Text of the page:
I’ve Got Plenty To Be Thankful For

Right now I’m in the middle of my Thanksgiving preparations. I’m having, essentially, the same menu I’ve had for a dozen years. A list of links to the recipes is here. A picture of our Thanksgiving table is here.

Our custom, as had been the custom of my mom and dad, is for each person, beginning with the youngest and ending with the eldest, to say what they’re thankful for before we begin eating. Last year we had a crowd—all of my siblings and most of their children with spouses and significant others. This year it will just be my wife, me, and a dear old friend. Saying what we’re thankful for won’t take nearly as long and we can get to our dinner all the sooner.

I’m sure I won’t be the youngest to see this but I’ll start anyway.

First and foremost as always I am thankful for my dear wife. Her love and support makes every day a joy.

I’m thankful for the continuing good health, prosperity, and happiness of my siblings, their spouses, my nephews and nieces, and their spouses or significant others. We’re all alive, striving, sane, not in jail, not addicted to drugs or alcohol, and paying our bills. That’s a lot to be thankful for.

I’m thankful for all of my dogs but especially for our beloved Tally. At fourteen years and nearly eight months every single day is a gift for which I’m thankful. I can’t even begin to tell you how much she has taught us and enriched our lives.

I’m thankful for my clients. Each and every one of them has less business than they did five years ago, in some cases due to the recession and its aftermath, in others for entirely different reasons. That means that I have less business, too. Honestly, I could use another twenty billable hours a month but others are in so much more serious straits I can only say that I’m grateful for what I have.

Finally and significantly, I’m thankful for my readers. You energize me, challenge me, keep me honest, teach me. You help me to maintain my sanity in a world hurtling towards madness. For that I am sincerely thankful.

67 comments… add one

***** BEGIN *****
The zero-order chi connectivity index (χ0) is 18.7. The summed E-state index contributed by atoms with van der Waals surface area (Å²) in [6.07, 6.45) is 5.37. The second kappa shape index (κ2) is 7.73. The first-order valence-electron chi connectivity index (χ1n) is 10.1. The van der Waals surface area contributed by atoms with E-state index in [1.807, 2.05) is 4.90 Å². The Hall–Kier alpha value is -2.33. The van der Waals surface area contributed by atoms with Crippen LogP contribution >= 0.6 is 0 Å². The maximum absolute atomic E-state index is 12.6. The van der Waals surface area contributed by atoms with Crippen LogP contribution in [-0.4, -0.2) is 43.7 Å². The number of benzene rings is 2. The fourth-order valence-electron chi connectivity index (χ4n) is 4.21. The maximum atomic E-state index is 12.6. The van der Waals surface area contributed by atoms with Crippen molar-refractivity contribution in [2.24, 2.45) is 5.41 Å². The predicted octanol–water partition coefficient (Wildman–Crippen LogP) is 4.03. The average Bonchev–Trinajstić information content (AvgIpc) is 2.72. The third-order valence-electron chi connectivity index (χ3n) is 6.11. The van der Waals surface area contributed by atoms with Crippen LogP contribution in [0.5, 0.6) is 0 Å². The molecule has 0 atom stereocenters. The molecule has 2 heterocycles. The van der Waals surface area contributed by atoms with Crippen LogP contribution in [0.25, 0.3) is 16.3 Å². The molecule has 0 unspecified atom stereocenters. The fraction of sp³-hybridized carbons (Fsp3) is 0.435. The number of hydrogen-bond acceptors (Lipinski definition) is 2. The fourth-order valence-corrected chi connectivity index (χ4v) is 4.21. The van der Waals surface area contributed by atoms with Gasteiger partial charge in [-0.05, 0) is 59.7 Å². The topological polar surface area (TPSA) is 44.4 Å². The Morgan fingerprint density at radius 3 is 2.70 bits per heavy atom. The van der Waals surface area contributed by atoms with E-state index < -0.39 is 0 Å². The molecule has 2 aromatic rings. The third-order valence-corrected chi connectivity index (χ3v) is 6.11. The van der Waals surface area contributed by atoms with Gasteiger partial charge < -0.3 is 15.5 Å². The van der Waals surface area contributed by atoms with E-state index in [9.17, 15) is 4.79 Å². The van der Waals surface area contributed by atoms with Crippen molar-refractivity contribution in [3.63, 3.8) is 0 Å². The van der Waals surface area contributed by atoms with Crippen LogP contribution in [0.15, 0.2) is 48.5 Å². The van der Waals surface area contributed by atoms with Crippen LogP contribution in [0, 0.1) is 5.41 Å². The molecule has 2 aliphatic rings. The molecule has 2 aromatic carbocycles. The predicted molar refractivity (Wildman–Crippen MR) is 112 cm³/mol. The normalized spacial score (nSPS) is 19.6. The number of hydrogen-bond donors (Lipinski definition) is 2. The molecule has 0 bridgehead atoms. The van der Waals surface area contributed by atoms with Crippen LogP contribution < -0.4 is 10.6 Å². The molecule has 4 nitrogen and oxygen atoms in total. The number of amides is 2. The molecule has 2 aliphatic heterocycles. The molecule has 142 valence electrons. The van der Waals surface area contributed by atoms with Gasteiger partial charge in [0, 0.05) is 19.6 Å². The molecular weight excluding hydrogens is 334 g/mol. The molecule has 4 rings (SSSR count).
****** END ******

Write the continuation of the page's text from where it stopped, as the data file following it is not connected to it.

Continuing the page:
• I was staggered, and fought to the best of my might, but it’s true. I’m carrying your Christ.

  • Your faith is justified. We like justice in this house.

  • He’s had a name for a while. It’s Stafford Cambion Gore. Stafford was Lyman’s mother’s maiden surname.

    Cambion is the offspring of an incubus.

  • I think I’ll call him “Cam”, unless I’m upset.

  • So there. It’s out. Properly weird annunciation, isn’t it?

  • No, it’s not science fiction.

    After I speak to Dr. Webber, I’ll be happy to give you all my notes.

  • Please be my business manager.

  • Have you any experience with astral planes?

  • I’ve been through about four. It’s ungodly. It’s scientific.

  • M’boy says I’ve been through 8 planes.

  • Thing fall into place, don’t they?

  • I need you and your wife, truly. THE DOGS ARE JUST A PLUS.

  • Beautiful, well-kept, winsome Rottweiler-Dane I met yesterday. He was Marsha’s son’s dog. What a family.

  • He weighs more than I do. And eats more.

  • TastyBits

    @Dave Schuler

    I ran across something that may interest you. It looks interesting, but I do not have time to get up to speed on linguistics. I am posting it here because it is OT.

    English is a Scandinavian language?

  • Yes, that’s interesting. I wonder how you’d disaggregate the role of North Scandinavian languages on English via Anglo-Danish from the Norse influences on Norman? I think it all supports my view that the old tree metaphor for language development is inadequate and a more complex network model should be adopted.

  • TastyBits

    I thought you would understand it, but this is far beyond me. My knowledge is probably out-of-date, and it may never have been correct. There is a link between the Germanic or Frankish or one of the Goths and India. Language was evidence of the link. I recall Indus and Aryan were somehow involved.

    My first thought was about dinosaur displays being wrong. The shoulder bone is actually the hip bone.

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